It was -21°F with wind chill this morning…again. There was frost on the INside of the yurt door…
Josh decided to make banana bread, just to add some more heat:
How do you get a stick of butter to “room temperature” in this place? Everything but the woodstove is about as cold as the inside of the refrigerator.
These were the kind of days that I expected would be the hardest when not having any plumbing. Because not having plumbing means we must venture outside no matter the weather. As Josh brought in more firewood this morning, I carried out the 5 gallon bucket of dishwater, then pumped and carried in 13 gallons of fresh water for drinking and washing. And as I pumped that water I thought how not only is this still okay, it is great. The cold gets into your breathing and your fingertips start to turn cold even through your gloves… But the air is so very fresh outside, everything crisp and beautiful. And it feels good to be moving instead of cooped up inside. I do look forward to it warming up, certainly. But this weather doesn’t have me regretting our lack of plumbing…yet.
In the beginning of our dreaming about a move we never imagined we’d ever not have plumbing. Because, really, that seemed ludicrous living in these times. Way back when we first contemplated the idea we were met with straight out incredulity. Why would anyone, without being forced to, go without the comfort and convenience of water running from faucets, into and out of toilets, into and out of bathtubs, into and out of washing machines?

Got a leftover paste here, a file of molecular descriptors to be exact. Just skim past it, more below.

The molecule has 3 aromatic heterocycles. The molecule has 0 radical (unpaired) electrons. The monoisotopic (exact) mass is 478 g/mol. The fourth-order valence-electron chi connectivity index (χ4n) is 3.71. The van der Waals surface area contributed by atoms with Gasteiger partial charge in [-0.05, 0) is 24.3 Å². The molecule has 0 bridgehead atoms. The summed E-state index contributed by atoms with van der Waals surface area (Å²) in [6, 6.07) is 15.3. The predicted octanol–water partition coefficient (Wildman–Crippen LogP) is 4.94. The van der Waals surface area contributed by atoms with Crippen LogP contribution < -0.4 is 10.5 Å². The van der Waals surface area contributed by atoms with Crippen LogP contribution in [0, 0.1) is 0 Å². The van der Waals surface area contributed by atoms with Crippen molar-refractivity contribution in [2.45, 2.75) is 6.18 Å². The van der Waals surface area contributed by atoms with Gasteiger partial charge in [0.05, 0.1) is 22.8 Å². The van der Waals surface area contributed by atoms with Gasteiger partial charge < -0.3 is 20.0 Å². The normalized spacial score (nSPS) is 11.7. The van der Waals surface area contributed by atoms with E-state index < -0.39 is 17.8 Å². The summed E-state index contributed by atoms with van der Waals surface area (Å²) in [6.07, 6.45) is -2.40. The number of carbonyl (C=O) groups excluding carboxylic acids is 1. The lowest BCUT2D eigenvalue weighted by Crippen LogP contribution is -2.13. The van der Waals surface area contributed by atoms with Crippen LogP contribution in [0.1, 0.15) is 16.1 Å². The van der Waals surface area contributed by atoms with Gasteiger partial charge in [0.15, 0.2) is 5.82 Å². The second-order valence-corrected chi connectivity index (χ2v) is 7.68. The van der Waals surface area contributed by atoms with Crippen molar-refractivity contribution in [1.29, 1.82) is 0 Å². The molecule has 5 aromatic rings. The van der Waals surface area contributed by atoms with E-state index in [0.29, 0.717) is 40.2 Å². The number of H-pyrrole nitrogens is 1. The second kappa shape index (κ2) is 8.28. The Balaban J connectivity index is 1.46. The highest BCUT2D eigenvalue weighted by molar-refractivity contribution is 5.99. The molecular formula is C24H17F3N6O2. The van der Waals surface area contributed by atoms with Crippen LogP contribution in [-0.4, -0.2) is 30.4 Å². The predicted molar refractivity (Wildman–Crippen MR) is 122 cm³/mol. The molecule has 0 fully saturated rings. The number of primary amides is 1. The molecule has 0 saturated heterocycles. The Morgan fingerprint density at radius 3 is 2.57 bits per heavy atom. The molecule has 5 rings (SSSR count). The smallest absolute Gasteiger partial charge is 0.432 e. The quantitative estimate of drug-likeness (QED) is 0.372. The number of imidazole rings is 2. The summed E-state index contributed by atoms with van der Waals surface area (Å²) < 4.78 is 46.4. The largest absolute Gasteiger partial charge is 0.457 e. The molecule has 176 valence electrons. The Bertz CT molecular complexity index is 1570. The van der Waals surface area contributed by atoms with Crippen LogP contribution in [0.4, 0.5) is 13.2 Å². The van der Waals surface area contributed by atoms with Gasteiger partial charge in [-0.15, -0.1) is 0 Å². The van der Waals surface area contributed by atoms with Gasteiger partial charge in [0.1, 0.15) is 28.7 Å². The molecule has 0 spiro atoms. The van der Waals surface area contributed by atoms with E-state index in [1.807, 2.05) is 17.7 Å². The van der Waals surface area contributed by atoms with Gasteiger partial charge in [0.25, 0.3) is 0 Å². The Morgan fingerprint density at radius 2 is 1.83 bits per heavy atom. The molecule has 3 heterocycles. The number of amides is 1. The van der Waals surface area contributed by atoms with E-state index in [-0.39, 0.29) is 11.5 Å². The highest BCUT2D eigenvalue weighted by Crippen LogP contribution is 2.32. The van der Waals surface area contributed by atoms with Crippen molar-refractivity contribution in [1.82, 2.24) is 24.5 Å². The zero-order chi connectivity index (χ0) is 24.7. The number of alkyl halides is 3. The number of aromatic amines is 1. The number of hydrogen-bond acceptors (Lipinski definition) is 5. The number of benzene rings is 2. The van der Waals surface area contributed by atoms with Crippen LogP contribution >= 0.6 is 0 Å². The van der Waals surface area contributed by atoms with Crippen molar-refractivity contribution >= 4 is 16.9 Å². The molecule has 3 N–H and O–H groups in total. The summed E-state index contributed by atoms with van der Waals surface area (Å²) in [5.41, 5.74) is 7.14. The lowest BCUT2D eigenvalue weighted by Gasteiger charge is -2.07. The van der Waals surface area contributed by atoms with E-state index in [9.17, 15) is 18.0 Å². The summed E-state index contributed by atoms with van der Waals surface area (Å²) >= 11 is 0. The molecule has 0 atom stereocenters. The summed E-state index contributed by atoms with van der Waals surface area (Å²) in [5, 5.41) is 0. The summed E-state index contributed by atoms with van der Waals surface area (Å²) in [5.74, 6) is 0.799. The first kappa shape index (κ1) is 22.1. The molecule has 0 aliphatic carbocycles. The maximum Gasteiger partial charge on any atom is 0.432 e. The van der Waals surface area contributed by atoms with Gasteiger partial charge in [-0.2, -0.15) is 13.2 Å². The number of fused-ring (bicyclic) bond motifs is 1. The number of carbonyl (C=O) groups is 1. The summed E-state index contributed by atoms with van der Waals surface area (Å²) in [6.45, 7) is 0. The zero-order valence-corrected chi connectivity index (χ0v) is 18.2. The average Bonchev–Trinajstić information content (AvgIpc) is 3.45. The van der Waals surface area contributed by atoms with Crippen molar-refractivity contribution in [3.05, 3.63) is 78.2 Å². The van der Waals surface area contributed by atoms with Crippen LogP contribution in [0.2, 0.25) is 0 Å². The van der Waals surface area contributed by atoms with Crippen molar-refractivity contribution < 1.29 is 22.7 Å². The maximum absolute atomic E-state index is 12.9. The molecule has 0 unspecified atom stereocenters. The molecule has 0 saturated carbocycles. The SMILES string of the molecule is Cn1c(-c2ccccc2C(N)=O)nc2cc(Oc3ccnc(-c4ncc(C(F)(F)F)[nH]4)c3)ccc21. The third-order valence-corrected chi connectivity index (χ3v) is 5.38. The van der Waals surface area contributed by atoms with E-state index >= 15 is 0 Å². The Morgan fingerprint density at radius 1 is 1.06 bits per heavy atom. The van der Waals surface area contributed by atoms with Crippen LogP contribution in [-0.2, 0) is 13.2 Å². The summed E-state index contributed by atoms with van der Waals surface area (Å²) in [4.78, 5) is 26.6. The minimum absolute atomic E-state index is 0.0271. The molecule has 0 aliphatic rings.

We didn’t take a straight line away from our last house with 3 bathrooms, kitchen sink, dishwasher, refrigerator water dispenser, showers, bathtub, washing machine, outdoor hoses. The first step we took in deciding if we could simplify was considering life without a dishwasher. And that might have been the biggest step, the first tipping point. Wasn’t the dishwasher such a huge timesaver? We go through so many dishes… How could we possibly do without it? But somehow, inexplicably, the idea grew on us. I love to wash dishes, to feel the warm water and systematically take a pile from dirty to clean. Many times the dishes that came out of the dishwasher had to be recleaned, had scarring on them, or soap residue stuck to them. Yes, we could do without a dishwasher.
And then the house we stayed at while waiting for our house to sell, the house Josh’s grandfather had built 25 years ago, had more to teach us about plumbing. We witnessed the septic system failing, the leach field becoming a swampy, foul-smelling mess, a washing machine overflow and break down, a toilet leak and stop flushing, the well pump going kaput and being replaced, pipes bursting when the heater failed… These “conveniences” were causing an awful lot of inconvenience that required myriad expensive people who knew how to fix them to get involved.
Of course this isn’t a usual year in most modern houses, this many things failing at once. But it was enough to push us over the edge into thinking that a year or two without plumbing just might be okay…